The humble magnetic stirrer, which is found in labs worldwide, can levitate a small magnet — a capability that could lead to new applications of magnetic levitation.
A stirrer’s rotating magnetic field spins a bar magnet placed inside a vessel of liquid. As the field rotates faster, the magnet lags behind and is repelled upward, causing it to waggle and hop — earning the device its nickname, the ‘flea’.
David Fairhurst at Nottingham Trent University, UK, and his colleagues found that a flea placed in castor oil and in other fluids of a similar viscosity hops upward when it reaches a critical speed. It then remains suspended, waggling and spinning as it levitates. Simulations and experiments showed that the flea’s complex motion creates streams of circulating fluid, which stabilize its levitation.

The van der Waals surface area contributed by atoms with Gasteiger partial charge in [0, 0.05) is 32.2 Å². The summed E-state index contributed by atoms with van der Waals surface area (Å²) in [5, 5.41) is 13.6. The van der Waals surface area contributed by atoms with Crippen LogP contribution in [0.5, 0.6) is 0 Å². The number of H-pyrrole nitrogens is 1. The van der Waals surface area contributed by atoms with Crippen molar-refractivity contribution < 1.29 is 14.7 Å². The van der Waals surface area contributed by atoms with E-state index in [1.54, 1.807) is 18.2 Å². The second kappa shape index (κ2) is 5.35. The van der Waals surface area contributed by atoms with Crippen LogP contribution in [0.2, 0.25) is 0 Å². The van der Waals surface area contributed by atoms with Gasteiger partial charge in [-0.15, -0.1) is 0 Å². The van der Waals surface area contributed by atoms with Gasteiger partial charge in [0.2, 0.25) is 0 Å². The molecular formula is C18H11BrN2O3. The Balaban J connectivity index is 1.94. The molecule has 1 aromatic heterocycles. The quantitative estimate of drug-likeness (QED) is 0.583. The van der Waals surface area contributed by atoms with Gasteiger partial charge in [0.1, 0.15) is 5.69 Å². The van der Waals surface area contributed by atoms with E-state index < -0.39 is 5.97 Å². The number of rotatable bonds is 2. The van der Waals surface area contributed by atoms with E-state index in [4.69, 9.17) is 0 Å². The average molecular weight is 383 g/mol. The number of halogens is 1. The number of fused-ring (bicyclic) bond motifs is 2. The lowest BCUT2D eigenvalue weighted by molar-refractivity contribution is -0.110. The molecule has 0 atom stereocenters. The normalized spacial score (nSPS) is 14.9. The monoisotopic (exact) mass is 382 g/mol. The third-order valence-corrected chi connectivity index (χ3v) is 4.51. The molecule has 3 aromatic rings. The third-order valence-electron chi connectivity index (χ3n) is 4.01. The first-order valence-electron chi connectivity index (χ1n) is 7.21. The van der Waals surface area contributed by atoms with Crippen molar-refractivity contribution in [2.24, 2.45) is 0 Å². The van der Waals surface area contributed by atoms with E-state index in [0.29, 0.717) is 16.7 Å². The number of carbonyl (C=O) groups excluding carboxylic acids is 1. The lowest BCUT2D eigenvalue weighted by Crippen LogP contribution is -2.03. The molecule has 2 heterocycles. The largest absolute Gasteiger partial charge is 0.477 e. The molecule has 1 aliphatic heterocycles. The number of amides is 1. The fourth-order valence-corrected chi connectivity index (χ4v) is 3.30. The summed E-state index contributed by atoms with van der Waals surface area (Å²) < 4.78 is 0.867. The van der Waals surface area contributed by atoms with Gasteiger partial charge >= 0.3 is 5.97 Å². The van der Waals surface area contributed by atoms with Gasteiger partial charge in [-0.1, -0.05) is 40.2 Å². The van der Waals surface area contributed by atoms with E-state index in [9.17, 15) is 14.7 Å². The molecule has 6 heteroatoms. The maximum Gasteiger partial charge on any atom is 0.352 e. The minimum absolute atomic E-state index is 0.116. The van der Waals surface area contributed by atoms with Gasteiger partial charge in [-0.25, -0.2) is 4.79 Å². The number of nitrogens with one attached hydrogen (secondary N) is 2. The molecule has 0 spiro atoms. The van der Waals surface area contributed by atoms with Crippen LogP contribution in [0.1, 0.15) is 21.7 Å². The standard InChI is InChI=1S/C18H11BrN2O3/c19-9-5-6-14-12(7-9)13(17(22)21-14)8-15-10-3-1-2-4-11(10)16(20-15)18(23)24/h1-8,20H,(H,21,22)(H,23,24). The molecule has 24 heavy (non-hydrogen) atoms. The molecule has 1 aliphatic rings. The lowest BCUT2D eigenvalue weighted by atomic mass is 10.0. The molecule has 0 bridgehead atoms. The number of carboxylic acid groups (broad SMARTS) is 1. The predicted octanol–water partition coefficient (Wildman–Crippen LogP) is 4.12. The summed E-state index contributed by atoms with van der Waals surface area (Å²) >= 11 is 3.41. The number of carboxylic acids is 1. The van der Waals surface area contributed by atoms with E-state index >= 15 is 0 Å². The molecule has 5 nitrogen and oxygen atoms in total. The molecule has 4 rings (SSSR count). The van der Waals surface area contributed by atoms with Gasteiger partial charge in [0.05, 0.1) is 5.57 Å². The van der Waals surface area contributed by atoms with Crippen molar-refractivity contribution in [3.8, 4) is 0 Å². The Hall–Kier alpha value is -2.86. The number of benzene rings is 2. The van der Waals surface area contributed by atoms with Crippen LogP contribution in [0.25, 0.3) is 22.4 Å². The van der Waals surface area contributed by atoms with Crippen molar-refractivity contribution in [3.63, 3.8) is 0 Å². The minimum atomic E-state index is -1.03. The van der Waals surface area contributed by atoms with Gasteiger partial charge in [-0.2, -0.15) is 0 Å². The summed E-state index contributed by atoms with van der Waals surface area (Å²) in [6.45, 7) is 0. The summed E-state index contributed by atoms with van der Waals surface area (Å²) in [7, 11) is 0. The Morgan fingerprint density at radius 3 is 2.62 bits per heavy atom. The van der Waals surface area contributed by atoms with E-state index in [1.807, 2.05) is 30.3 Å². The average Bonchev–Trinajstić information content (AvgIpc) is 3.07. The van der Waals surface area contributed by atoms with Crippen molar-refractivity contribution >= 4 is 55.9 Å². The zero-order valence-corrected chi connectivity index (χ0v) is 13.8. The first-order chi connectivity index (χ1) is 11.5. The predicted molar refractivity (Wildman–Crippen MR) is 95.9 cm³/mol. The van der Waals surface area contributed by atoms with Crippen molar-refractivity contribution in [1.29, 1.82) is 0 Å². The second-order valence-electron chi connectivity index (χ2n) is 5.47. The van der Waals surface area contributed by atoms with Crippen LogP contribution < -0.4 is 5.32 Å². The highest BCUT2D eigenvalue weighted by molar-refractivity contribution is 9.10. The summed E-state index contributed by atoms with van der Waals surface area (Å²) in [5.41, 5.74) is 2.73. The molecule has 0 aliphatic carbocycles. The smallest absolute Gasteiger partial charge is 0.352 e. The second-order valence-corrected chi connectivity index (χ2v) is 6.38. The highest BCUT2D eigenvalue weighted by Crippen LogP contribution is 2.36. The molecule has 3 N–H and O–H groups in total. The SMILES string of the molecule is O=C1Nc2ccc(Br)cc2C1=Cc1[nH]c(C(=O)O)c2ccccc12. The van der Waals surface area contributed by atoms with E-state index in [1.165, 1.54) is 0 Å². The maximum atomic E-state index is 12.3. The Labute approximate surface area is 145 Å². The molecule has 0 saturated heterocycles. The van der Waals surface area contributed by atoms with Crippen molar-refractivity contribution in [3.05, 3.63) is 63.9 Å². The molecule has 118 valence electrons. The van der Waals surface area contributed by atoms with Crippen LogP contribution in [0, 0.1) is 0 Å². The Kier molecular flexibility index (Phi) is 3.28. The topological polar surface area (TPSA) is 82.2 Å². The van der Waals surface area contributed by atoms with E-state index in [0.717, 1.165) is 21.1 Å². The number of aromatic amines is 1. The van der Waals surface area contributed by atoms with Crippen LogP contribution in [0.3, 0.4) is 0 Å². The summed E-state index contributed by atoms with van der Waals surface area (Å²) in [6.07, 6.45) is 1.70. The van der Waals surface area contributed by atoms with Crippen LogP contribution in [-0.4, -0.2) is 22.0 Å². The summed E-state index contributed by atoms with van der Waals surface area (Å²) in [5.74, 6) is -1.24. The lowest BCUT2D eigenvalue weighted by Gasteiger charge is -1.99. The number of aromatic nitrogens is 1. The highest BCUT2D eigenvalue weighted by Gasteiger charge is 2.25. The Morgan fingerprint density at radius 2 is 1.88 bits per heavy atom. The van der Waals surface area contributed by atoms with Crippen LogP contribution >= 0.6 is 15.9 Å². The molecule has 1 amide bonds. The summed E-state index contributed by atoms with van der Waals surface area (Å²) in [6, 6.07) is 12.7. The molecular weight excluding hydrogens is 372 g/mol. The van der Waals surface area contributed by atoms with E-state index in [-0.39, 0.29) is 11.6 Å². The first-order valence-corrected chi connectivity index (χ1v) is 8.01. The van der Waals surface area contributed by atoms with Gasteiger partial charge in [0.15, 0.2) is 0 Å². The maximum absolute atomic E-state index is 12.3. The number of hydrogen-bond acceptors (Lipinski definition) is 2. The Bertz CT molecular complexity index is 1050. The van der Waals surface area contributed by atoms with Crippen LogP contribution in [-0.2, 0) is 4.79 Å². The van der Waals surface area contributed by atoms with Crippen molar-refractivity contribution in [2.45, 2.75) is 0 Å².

Most forms of magnetic levitation require the magnets to be cooled to very low temperatures. The authors’ technique operates at room temperature and could be used in submersibles or micro-scale pumps.